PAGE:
Book: Wake Up Running by David Egee
|5 stars based on the 3 most helpful Amazon reviews|
David Egeeabout this book: David Egee had to wake up running to live his dream of working and traveling throughout the world. ADHD as a child, Egee suffered through many years of reading and writing impairment. "I was ADHD before the expression became a household word."
Egee overcame this learning handicap to become the Director of the American Hospital in Beirut at the age of 35, dealing with such Middle Eastern luminaries as Yasser Arafat and Muammar Gaddafi, at one time smuggling PLFP Founder Dr. George Habash into the hospital into the hospital for a secret operation. He also negotiated treatment for Fatah PLO commandos in exchange for blood donations for the beleaguered hospital. Later, working out of Dubai, he established hospitals throughout the Middle East (Libya, Saudi Arabia, Iran), just before the region exploded and he had to be evacuated to Italy after the crowd stormed the American Embassy in Tripoli.
In the 1980s, he worked for Hospital Corp. of America (HCA) in England, setting up hospitals and nursing homes. When HCA bowed out of Britain, he founded his own nursing home company, eventually setting up and staffing over 50 homes in the UK.
From there, he went on to create and own a string of nursing homes in England, finally selling out at age of 68 and retiring with enough money to take care of himself and his family and live comfortably for the rest of his life.
Wake Up Running contains a lifetime of memories from the 1940s through the 2000s. Anyone interested in Middle East History will be captivated by Egee's account of a turbulent era and see is as the precursor to today's Middle East conflicts. In fact, the conditions in modern Libya and Lebanon can be understood in the light of Egee's experience in the 1970s.
"I was raised in Newtown, CT, a small, idyllic New England rural farming community 60 miles from New York City. In the 1950s, Newtown was evolving into a residential and light industry area for middle and upper-middle class people starting new families. There were just enough rich upper class New Yorkers creating "second homes" to give the town an air of exclusivity. It was a Saturday Evening Post magazine-cover community with all the Norman Rockwell characters you can imagine, a far cry from the infamous Sandy Hook Elementary School shooting that took place in 2012, 76 years after I was born there.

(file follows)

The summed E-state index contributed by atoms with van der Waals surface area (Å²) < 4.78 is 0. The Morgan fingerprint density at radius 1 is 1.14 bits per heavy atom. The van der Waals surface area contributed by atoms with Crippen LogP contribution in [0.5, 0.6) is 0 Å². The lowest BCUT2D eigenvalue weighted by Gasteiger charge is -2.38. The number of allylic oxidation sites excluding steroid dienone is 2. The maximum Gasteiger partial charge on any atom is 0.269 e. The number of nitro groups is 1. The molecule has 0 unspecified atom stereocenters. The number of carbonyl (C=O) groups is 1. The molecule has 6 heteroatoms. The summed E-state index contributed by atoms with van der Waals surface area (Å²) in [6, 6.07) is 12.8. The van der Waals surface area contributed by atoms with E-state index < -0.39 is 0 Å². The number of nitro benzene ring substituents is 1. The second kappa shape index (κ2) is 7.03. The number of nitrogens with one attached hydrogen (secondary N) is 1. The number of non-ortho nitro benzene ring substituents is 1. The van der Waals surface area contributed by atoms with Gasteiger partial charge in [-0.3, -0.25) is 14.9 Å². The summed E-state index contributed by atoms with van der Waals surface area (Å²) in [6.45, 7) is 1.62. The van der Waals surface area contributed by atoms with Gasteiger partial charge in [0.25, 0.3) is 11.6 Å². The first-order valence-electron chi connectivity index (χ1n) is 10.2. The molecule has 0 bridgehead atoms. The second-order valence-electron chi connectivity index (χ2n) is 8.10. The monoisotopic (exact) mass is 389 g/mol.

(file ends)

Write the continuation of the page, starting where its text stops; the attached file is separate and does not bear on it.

"By my 3rd year in school, I began to realize that I was not the smartest student in the class. John Verdery, the headmaster of the Wooster School described my deficiency in his book, 'Partial Recall: The Afterthoughts of a Schoolmaster,' 'David was the dumbest student we ever had at the school.' This refrain was echoed throughout my educational career. Fortunately, Verdery believed in me as a person and acted as one of my mentors.
"Later on, I consoled myself in the belief that you don't need to be too intelligent to be educated, and you don't have to be educated to be successful. You just have to work harder and ' Wake up Running.' I believe I was genetically attuned to challenges. Education was a challenge – a difficult task, but I got through it.
"I wrote Wake up Running because it was a challenge and because it was there to write. Once, after I finished telling my daughter about negotiations with Yasser Arafat, my experiences in Libya, and the day that Muammar Gadhafi distributed his 'Green Book' to every single individual living in Libya, and announced that Libya was now a Jamahiriya, she asked me, 'Pappy, why don't you write these stories down?'"
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